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What is a Tincture?

Michael Pollick
Updated Mar 03, 2024
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A tincture is an alcohol-based derivative of a fresh herb or other natural plant material, used primarily as an alternative medicine or dietary supplement. Few mainstream pharmaceuticals still offer medicines in this form, although this method is still popular among herbalists and homeopathic practitioners.

One of the main problems faced by early pharmacists was drug potency. Many drug compounds were mixed by hand at the drugstore and sold to patients soon afterwards. The drugs in powdered form often lost much of their potency within a few days or weeks. Tinctures, however, could remain potent for several years.

The alcohol, glycerin or vinegar used in a tincture added stability to the concentrated chemicals found in the herbs. Although hundreds of herbs and plants could survive the process, the most common formulas involved chemicals like laudanum, mecurochrome and iodine. An opium-based anesthetic called tincture of paregoric was also very popular in the late 19th century.

Because the list of ingredients is small and the process very straightforward, many believers in herbal medications make their own tinctures to this day. These are considerably cheaper than their commercial counterparts, and they remain potent for up to two years. To prepare an herbal tincture, you will need a supply of dried, powdered or fresh herbs; a clean wide-mouthed jar; cheesecloth or muslin; and a supply of vodka or rum.

Place the herbs inside the jar and pour enough vodka or rum to cover them completely. Continue to pour the alcohol until you've reached the halfway point of the jar. Place a lid on the jar and store it in a dark, cool place for up to two weeks.

Shake the jar at least once a day. The alcohol should draw out the essence of the herbs. After two weeks, carefully strain the tincture through a cheesecloth or muslin into another clean jar and store it in a medicine cabinet. Most recipes call for one tablespoon to be consumed at mealtime at least once a day. In place of the vodka or rum, vinegar or glycerin can be used. The ultimate point of a tincture is not to cause intoxication, but to provide the strongest possible concentration of an herb's healing essences.

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Michael Pollick
By Michael Pollick
As a frequent contributor to The Health Board, Michael Pollick uses his passion for research and writing to cover a wide range of topics. His curiosity drives him to study subjects in-depth, resulting in informative and engaging articles. Prior to becoming a professional writer, Michael honed his skills as an English tutor, poet, voice-over artist, and DJ.
Discussion Comments
By anon208998 — On Aug 24, 2011

Is it all right to have the tincture soaking for more than two weeks? Mine has been in the jar for about a month now.

By anon118136 — On Oct 13, 2010

recently i visited doctor for my gray hairs and she gave me some tablets and folic tincture. is it safe to use it? i just want to know how it acts on hairs? please answer.

By anon108471 — On Sep 02, 2010

Thanks for a great site. i have recently started making my own tinctures and this page has been a big help.

By anon83400 — On May 10, 2010

If I'm making a tincture with a wide mouthed mason jar, how much herbs should I put in the bottom? - Just enough to cover the bottom, an inch, two inches?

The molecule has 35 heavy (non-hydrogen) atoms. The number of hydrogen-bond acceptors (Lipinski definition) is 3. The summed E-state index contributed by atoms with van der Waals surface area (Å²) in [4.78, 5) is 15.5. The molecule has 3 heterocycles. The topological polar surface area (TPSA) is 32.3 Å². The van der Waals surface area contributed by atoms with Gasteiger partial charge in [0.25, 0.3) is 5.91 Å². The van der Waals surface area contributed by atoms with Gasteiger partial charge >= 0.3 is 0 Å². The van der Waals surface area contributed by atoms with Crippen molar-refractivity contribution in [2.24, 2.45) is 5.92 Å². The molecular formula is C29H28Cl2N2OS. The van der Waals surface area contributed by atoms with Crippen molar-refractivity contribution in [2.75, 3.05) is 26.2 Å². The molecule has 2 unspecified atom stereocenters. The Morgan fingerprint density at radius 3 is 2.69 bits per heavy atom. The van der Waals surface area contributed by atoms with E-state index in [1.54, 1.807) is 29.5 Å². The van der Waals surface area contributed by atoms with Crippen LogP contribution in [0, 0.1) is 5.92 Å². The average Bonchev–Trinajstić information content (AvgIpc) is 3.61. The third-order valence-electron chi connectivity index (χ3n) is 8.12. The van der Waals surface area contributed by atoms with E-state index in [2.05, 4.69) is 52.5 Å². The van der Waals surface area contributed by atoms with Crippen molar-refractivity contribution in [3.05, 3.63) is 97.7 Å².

thanks, Bob

By anon70406 — On Mar 14, 2010

thank you catapult43. that was helpful.

By anon64532 — On Feb 08, 2010

I was tired of spending thousands of dollars for prescription meds and having doctors cut me off due to a legitimate condition.

I'm pain free thanks to mother nature and a friend to help me learn. I'm now a pain management doctor, taking care of myself, still paying 350$/month for health insurance.

By anon57410 — On Dec 22, 2009

Tincture of Iodine is defined in the U.S. National Formulary (NF) as containing in each 100 mL, 1.8 to 2.2 grams of iodine, and 2.1 to 2.6 grams of sodium iodide. Alcohol is 50 ml and the balance is purified water.

By anon53483 — On Nov 21, 2009

I have recently found that 5-7 drops of a medical Cannabis tincture three times a day has dramatically reduced my arthritis pain and my dependency on Codeine meds. It is with a doctor's recommendation that this is possible in my state.

By anon41431 — On Aug 14, 2009

after the tincture is ready through the process of treating alcohol with the desired herb, what name would it be called with? for example ginseng treated with alcohol will be known as "tincture ginseng?"

By jeffhartley — On Dec 13, 2008

what herbs can i use for tinctures?

By catapult43 — On Aug 27, 2008

Using 80-proof alcohol, vodka, rum or brandy is just about right for the tincture. Anything stronger will not improve the herbs medicinal quality, and anything less then 80-proof might not store well.

By Lstdream — On Aug 26, 2008

can i just go to a liquor shop and buy vodka or rum & use it as a preservative for tincture. are any brand names or specific names available?

By Marggs — On May 19, 2008

What herbs do i use to make tincture?

By catapult43 — On Mar 15, 2008

How much tincture to take? many herbalists follow a standard dose of 1 drop of tincture for every 5 pounds of body weight. It should be placed in 8 ounces of water.

Even though dried herbs are acceptable for tincture making, fresh herbs are preferable.

Michael Pollick
Michael Pollick
As a frequent contributor to The Health Board, Michael Pollick uses his passion for research and writing to cover a wide...
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